Open Access
Med Buccale Chir Buccale
Volume 23, Number 4, December 2017
Page(s) 175 - 176
Section Éditorial / Editorial
Published online 22 December 2017

Taking decisions on the management of a patient affected by a leukoplakia is probably one of the most difficult task in oral medicine practice.

In 1967, Jerzy Einhorn and Jan Wersall presenting their cohort of 782 patients, stated that “there is no evidence that the incidence of oral carcinoma can be diminished by surgical removal of the leukoplakia” [1]. Fifty years later, here we are again. We, the oral medicine specialists and clinical researchers, have not been able to plan and conduct even a single randomized controlled trial (RCT) to test the effectiveness of surgery in the treatment of patients affected by oral leukoplakia. This must be a great criticism to our community, although it is personal experience that funding bodies have shown little interest in supporting clinical research on a disorder affecting hundreds of thousands individuals around the world and likely to be responsible for a significant proportion of cancer of the mouth, a neoplasm still killing half of affected patients.

In absence of RCTs, evidence on surgical effectiveness in reducing incidence of cancer in patients with oral leukoplakia must be searched in observational studies [2]. And although most of them are small with short follow up, retrospective in nature and biased, i.e. unable to provide sound (and even not-so-sound) evidence, the results of some of the best did not show significant benefits of surgical treatment [35].

For non-surgical treatment, the state of the art is just apparently better. In fact, as presented by a recent Cochrane review, although 14 RCTs testing a number of medical and complementary interventions are available, their overall quality is low or very low, and their findings uncertain [6]. Noteworthy, just five of them included cancer incidence among outcomes, only three of which provided usable data. The conclusion was that currently there is no evidence that any treatment is effective for preventing the development of oral cancer in subjects affected by oral leukoplakia.

Since we do not have any evidence for a treatment that works, a “wait and see” approach might be the most judicious choice. Many colleagues seem uncomfortable with it, equating it with “doing nothing”. This is absolutely incorrect, since “wait and see” needs an active attitude of both clinician and patient, to get involved in a strict program of surveillance, with frequent visits and biopsies, aimed to make a diagnosis of cancer as early as possible, thus providing the best possible prognosis.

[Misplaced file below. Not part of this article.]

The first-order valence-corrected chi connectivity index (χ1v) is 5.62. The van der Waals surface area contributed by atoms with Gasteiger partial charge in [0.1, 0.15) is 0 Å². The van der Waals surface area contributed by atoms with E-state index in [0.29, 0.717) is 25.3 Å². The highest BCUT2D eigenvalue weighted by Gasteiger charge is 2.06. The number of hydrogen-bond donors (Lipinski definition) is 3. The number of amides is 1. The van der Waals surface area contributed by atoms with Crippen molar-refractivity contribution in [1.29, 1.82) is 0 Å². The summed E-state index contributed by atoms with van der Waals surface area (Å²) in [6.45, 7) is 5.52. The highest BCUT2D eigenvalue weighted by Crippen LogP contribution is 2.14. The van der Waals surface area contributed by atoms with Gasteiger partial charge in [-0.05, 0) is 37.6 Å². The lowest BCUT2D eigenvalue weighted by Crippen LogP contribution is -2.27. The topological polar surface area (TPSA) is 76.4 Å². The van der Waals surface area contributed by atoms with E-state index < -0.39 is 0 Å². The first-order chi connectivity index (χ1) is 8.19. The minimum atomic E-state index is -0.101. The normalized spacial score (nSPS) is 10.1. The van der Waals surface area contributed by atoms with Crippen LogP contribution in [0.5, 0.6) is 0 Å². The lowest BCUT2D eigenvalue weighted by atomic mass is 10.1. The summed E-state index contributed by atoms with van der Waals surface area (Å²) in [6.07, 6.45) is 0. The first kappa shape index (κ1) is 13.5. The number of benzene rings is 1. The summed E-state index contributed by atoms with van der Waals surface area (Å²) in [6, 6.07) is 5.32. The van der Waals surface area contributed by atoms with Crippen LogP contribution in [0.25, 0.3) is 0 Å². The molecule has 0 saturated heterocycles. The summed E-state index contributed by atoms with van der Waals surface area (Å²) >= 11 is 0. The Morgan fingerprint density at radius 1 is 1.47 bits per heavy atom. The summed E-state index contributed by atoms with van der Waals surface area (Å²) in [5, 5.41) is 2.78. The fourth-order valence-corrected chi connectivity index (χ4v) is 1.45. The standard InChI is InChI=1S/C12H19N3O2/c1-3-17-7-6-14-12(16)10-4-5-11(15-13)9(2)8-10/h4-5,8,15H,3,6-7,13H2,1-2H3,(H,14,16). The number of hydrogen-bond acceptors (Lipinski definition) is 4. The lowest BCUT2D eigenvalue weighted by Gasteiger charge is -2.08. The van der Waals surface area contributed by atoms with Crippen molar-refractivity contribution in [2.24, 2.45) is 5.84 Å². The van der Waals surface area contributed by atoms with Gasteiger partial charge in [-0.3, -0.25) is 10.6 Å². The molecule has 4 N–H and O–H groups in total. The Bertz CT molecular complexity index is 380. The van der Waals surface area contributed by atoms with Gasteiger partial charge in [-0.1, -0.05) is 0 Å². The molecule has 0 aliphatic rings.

A great advantage of “wait and see” is to limit overtreatment at minimum. It must be borne in mind that treatment of leukoplakia is prophylactic. In fact, the target is not the lesion itself, which does not represents a medical problem, but the prevention of cancer. Since we are not able to identify the relatively few who will develop cancer, or to exclude those that will never do it, we treat all patients with leukoplakia, the vast majority of which uselessly.

Another advantage is safety. A treatment that is useless in nine time out of ten should be, at least, absolutely safe. Something that is not true for a number of medical treatment proposed [6], and probably for surgery, particularly for large lesions (which, by the way, are those at higher risk) [4,5,7].

Finally, “wait and see” must be considered indispensable, even in subjects who underwent treatments of any kind, including surgical removal, since none of the proposed treatments can eliminate, or even diminish, the risk of cancer, thus making a strict monitoring of the mouth of patients with leukoplakia an essential part of their management.

Thus, we can conclude, as usual, that a lot of clinical research is needed, but we must also add that in the meantime, we cannot but keep our patients with oral leukoplakia under strict surveillance.


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© The author, 2017

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